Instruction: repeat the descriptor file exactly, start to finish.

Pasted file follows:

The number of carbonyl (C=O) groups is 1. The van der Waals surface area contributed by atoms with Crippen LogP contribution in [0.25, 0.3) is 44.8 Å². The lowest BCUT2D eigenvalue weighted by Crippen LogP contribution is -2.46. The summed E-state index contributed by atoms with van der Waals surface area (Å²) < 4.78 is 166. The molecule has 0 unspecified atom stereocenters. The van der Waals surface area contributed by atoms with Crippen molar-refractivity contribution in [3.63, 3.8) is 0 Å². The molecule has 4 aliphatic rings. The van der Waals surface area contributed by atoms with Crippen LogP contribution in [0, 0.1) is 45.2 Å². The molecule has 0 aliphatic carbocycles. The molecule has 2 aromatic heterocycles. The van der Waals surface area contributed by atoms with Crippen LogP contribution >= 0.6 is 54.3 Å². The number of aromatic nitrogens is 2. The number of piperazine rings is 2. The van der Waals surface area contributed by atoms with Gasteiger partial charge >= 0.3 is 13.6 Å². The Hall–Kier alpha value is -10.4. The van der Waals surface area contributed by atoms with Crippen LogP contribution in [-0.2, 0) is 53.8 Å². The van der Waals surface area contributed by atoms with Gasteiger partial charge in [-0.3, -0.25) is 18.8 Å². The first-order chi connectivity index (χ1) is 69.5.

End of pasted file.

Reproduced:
The number of carbonyl (C=O) groups is 1. The van der Waals surface area contributed by atoms with Crippen LogP contribution in [0.25, 0.3) is 44.8 Å². The lowest BCUT2D eigenvalue weighted by Crippen LogP contribution is -2.46. The summed E-state index contributed by atoms with van der Waals surface area (Å²) < 4.78 is 166. The molecule has 0 unspecified atom stereocenters. The van der Waals surface area contributed by atoms with Crippen molar-refractivity contribution in [3.63, 3.8) is 0 Å². The molecule has 4 aliphatic rings. The van der Waals surface area contributed by atoms with Crippen LogP contribution in [0, 0.1) is 45.2 Å². The molecule has 0 aliphatic carbocycles. The molecule has 2 aromatic heterocycles. The van der Waals surface area contributed by atoms with Crippen LogP contribution >= 0.6 is 54.3 Å². The number of aromatic nitrogens is 2. The number of piperazine rings is 2. The van der Waals surface area contributed by atoms with Gasteiger partial charge >= 0.3 is 13.6 Å². The Hall–Kier alpha value is -10.4. The van der Waals surface area contributed by atoms with Crippen LogP contribution in [-0.2, 0) is 53.8 Å². The van der Waals surface area contributed by atoms with Gasteiger partial charge in [-0.3, -0.25) is 18.8 Å². The first-order chi connectivity index (χ1) is 69.5.